The Steinhoff Saga Management review - University of Stellenbosch Business School

January – June 2018

Letter from the editor

Prof Mias De Klerk

Stellenbosch Business School Professor

It is with great pride that we welcome you to the first edition of USB Management Review on behalf of the University of Stellenbosch Business School. It is our explicit aim that the research of our faculty and students will be done not just for academic and tenure reasons, but also for practical application. We want our research to make an impact in the world of business. USB Management Review thus provides the opportunity to showcase our intellectual output and to disseminate our research that is published in scientific journals or presented at scientific conferences to a much wider audience of practitioners in an accessible and useful way.

The core focus of our first edition is leadership integrity. What happens within organisations is largely an outcome of the integrity – or lack thereof – of leadership. We have just seen in the case of Steinhoff how a deficiency in leadership integrity can force an organisation into decline. In the modern competitive business environment, managers face significant complexities, pressures and challenges. Today, managers are confronted by ambiguous moral dilemmas – for which there are no clear answers – and need to respond in a fraction of the time previously available to make judicious decisions. Without leadership integrity, companies soon become morally derailed. And ethical organisations become a vague aspiration or even a fantasy.

It is therefore fitting that leadership integrity is the main theme of this edition. The three feature articles explore aspects related to leadership integrity. Prof Piet Naudé, Director of USB, explores the moral treason that leaders can, and sometimes do, commit. Another article explicates different unconscious motives underlying the rationalisations that transgressors of ethics typically believe will acquit them from guilt, indemnify them, or redeem their corrupt acts. USB MBA student Jantes Prinsloo’s research shows that although integrity is an attractive character virtue in leaders, the combined effect of integrity balanced with vulnerability is more attractive than either of the virtues in isolation.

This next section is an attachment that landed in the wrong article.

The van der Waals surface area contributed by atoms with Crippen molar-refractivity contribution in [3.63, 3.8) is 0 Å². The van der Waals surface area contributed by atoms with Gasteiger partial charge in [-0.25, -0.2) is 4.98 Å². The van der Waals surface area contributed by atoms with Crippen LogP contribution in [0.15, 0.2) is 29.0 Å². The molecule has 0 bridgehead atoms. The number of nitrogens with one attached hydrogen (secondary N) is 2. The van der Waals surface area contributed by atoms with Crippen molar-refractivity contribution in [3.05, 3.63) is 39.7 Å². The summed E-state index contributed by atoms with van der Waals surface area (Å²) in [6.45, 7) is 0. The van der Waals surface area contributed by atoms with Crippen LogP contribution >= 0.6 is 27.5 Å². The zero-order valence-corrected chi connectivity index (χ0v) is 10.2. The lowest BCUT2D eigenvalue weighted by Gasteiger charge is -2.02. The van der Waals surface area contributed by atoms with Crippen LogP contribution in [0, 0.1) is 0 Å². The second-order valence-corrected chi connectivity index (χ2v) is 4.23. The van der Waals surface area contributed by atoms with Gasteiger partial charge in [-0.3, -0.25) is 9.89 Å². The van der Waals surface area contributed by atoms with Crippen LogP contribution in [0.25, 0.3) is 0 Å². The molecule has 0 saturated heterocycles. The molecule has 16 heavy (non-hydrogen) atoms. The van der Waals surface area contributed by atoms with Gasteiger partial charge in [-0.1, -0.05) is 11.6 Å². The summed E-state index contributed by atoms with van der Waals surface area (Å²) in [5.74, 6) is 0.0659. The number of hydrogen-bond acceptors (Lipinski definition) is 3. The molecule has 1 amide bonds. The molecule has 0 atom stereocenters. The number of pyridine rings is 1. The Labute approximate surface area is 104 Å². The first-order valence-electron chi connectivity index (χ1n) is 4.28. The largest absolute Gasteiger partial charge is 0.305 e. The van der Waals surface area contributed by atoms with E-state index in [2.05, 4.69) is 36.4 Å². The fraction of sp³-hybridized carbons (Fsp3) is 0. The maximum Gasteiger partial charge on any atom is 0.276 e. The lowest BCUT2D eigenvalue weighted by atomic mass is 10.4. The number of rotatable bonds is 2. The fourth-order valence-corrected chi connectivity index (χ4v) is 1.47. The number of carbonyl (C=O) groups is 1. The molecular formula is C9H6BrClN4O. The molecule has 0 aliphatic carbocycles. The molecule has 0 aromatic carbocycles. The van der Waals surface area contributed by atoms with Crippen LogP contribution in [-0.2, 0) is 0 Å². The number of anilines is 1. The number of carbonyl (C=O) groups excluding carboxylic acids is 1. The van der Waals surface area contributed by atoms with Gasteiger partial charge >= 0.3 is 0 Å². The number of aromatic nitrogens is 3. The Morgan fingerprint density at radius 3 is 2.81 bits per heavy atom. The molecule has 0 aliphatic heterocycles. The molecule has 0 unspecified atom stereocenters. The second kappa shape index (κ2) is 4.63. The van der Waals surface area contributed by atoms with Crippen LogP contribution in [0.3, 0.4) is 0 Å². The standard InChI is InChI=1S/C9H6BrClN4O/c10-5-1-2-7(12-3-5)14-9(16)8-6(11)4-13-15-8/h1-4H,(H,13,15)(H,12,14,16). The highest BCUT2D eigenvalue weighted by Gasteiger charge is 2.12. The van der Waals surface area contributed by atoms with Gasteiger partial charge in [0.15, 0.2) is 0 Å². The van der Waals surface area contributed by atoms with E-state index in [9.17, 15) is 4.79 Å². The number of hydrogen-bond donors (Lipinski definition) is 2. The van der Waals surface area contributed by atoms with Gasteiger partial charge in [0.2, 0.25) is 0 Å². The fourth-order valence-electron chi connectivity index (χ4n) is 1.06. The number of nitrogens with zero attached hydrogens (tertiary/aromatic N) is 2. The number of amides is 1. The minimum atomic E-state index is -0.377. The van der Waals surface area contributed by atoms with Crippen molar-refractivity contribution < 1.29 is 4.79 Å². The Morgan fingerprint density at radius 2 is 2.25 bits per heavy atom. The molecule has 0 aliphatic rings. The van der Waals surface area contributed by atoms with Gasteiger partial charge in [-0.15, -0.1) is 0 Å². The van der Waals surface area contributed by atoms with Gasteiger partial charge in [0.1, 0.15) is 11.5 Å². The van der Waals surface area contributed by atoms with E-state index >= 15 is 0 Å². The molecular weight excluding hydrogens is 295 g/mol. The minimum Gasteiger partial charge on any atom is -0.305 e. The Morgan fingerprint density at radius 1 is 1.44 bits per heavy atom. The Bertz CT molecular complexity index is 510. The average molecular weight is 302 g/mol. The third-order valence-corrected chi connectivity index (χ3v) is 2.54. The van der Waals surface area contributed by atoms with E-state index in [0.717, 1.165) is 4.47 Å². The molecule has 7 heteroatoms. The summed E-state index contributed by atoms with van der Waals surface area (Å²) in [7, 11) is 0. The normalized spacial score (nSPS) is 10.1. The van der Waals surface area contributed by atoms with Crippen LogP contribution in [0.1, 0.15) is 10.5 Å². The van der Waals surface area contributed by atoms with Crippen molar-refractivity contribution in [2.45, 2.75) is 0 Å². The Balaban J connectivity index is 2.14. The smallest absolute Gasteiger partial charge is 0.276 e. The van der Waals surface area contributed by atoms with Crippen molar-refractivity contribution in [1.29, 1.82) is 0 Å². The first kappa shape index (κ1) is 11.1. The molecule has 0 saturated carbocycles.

Leadership integrity is one of many constructs that form part of responsible leadership – which is core to USB’s research focus, and the overarching theme of our first issue. Responsible leadership describes a generic quality of all leadership that aims to respond to stakeholders’ concerns in a morally responsible manner. Responsible leadership endeavours to enhance processes and multiple bottom-line outcomes, including those on a personal, social, economic and environmental level, in a sustainable way.

In the rest of the edition, articles explore a whole range of related aspects, for instance income inequality, poverty and unemployment. In the financial sphere, research topics cover the debt and economic growth, and the role of bonds in unlocking economic growth. Health and well-being metrics, servant leadership and neuroleadership remain important topics, receiving attention in this issue. The social side of business is addressed through topics such as the implementation of technology at schools and NPO accountability. Also, the research process, especially the PhD experience and the thorny subject of predatory journals, provide food for thought.

I trust that you, the reader, will find the articles in this launch edition both insightful and useful. In our endeavour to improve our offering to you, we would appreciate any feedback that you may have. Please send your comments to ManagementReview@usb.ac.za.

Lastly, our heartfelt thanks go to all our authors for their contributions.

Prof Mias de Klerk
USB’s Head of Research and Editorial Director: USB Management Review

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